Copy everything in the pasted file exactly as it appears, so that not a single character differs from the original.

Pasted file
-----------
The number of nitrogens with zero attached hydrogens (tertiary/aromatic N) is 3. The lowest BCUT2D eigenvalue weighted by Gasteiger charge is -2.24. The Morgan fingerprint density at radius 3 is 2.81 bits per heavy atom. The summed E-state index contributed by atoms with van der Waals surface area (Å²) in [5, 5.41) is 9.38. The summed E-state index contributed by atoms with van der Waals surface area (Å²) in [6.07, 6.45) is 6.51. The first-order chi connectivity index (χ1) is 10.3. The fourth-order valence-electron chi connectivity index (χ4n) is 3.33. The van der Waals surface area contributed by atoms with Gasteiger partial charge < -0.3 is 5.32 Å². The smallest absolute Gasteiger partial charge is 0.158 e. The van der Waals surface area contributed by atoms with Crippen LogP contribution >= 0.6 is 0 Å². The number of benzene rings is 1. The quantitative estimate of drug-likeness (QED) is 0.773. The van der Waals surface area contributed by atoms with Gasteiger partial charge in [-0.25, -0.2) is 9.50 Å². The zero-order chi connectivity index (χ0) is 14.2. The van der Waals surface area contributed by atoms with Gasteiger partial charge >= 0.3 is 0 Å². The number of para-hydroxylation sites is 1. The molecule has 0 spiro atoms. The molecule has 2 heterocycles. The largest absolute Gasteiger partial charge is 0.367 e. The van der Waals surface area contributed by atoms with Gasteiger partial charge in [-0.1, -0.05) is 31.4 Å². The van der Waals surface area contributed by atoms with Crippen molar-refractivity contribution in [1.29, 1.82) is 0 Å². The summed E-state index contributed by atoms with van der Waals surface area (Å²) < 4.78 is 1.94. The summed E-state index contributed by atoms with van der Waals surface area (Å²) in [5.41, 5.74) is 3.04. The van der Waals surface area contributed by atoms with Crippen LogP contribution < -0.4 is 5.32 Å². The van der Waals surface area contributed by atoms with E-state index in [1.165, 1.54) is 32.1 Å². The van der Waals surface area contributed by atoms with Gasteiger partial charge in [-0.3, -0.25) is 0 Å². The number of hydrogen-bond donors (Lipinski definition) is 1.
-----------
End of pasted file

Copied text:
The number of nitrogens with zero attached hydrogens (tertiary/aromatic N) is 3. The lowest BCUT2D eigenvalue weighted by Gasteiger charge is -2.24. The Morgan fingerprint density at radius 3 is 2.81 bits per heavy atom. The summed E-state index contributed by atoms with van der Waals surface area (Å²) in [5, 5.41) is 9.38. The summed E-state index contributed by atoms with van der Waals surface area (Å²) in [6.07, 6.45) is 6.51. The first-order chi connectivity index (χ1) is 10.3. The fourth-order valence-electron chi connectivity index (χ4n) is 3.33. The van der Waals surface area contributed by atoms with Gasteiger partial charge < -0.3 is 5.32 Å². The smallest absolute Gasteiger partial charge is 0.158 e. The van der Waals surface area contributed by atoms with Crippen LogP contribution >= 0.6 is 0 Å². The number of benzene rings is 1. The quantitative estimate of drug-likeness (QED) is 0.773. The van der Waals surface area contributed by atoms with Gasteiger partial charge in [-0.25, -0.2) is 9.50 Å². The zero-order chi connectivity index (χ0) is 14.2. The van der Waals surface area contributed by atoms with Gasteiger partial charge >= 0.3 is 0 Å². The number of para-hydroxylation sites is 1. The molecule has 0 spiro atoms. The molecule has 2 heterocycles. The largest absolute Gasteiger partial charge is 0.367 e. The van der Waals surface area contributed by atoms with Gasteiger partial charge in [-0.1, -0.05) is 31.4 Å². The van der Waals surface area contributed by atoms with Crippen molar-refractivity contribution in [1.29, 1.82) is 0 Å². The summed E-state index contributed by atoms with van der Waals surface area (Å²) < 4.78 is 1.94. The summed E-state index contributed by atoms with van der Waals surface area (Å²) in [5.41, 5.74) is 3.04. The van der Waals surface area contributed by atoms with Crippen LogP contribution < -0.4 is 5.32 Å². The van der Waals surface area contributed by atoms with E-state index in [1.165, 1.54) is 32.1 Å². The van der Waals surface area contributed by atoms with Gasteiger partial charge in [-0.3, -0.25) is 0 Å². The number of hydrogen-bond donors (Lipinski definition) is 1.